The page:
Trump pledges 'Cold War' terror fight, 'extreme vetting' on immigration

Published 16.08.2016 00:00
Updated 16.08.2016 01:07
emReuters Photo/em
Reuters Photo

Republican presidential hopeful Donald Trump promised Monday to turn the page on U.S. foreign policy from nation-building to instead focus on destroying the Daesh terrorist organization.

"If I become president, the era of nation-building will be brought to a swift and decisive end," Trump said in a foreign policy speech in Ohio.

He blamed President Barack Obama and his would-be Democratic successor, Hillary Clinton, for allowing extremism to take root in the Middle East, pointing to Obama's withdrawal from Iraq and U.S. military intervention in Libya.

The hopeful, famous for his xenophobic and Islamophobic comments on the war-torn Middle East and Muslims around the world, accused Obama of failing to properly identify the enemy as "radical Islamic terrorists."

"We cannot always choose our friends, but we can never fail to recognize our enemies," Trump said.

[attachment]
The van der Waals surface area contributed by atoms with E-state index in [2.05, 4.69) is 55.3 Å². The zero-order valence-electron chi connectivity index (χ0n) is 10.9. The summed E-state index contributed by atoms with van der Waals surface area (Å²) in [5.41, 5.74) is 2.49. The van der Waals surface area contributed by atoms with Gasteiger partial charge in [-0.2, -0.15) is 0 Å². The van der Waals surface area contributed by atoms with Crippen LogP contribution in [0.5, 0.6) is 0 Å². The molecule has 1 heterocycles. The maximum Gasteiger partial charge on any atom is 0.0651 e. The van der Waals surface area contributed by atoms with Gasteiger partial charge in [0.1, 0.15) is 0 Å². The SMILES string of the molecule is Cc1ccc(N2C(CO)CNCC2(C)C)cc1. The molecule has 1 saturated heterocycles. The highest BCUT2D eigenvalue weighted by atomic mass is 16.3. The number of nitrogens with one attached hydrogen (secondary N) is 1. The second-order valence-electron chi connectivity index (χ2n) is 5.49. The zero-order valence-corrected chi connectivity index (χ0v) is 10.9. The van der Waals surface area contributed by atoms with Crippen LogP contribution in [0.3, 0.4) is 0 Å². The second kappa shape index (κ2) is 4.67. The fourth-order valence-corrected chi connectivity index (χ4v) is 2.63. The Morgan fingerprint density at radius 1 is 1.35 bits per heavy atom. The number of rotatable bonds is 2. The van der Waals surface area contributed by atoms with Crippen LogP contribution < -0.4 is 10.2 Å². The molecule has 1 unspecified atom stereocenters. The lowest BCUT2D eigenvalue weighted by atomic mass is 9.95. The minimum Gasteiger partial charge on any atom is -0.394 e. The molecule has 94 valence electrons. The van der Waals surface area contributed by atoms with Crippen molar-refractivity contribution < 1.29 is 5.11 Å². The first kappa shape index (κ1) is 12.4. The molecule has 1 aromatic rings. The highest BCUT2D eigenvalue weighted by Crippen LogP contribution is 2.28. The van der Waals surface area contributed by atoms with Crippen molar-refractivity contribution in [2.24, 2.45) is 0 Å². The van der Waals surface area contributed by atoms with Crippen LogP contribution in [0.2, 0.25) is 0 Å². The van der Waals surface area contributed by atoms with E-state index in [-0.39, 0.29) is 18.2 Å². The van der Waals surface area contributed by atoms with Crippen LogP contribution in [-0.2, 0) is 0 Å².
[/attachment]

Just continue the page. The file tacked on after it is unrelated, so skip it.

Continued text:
He called for greater international cooperation in fighting terrorism and enhanced efforts to fight terrorist ideology online.

At home he demanded new immigration screening, saying that the perpetrators of a series of attacks in the United States -- including the September 11, 2001, hijackings, the 2013 Boston bombings and the recent mass shooting in an Orlando nightclub -- involved "immigrants or the children of immigrants."

"We should only admit into this country those who share our values and respect our people," he ventured, promising to temporarily suspend immigration from "the most dangerous and volatile regions of the world" that export terrorism.

"In the Cold War, we had an ideological screening test. The time is overdue to develop a new screening test for the threats we face today. I call it extreme vetting."

On the home front he also proposed setting up a "commission on radical Islam" which would include "reformist voices in the Muslim community" to root out extremist networks and stop radicalization of young Americans.

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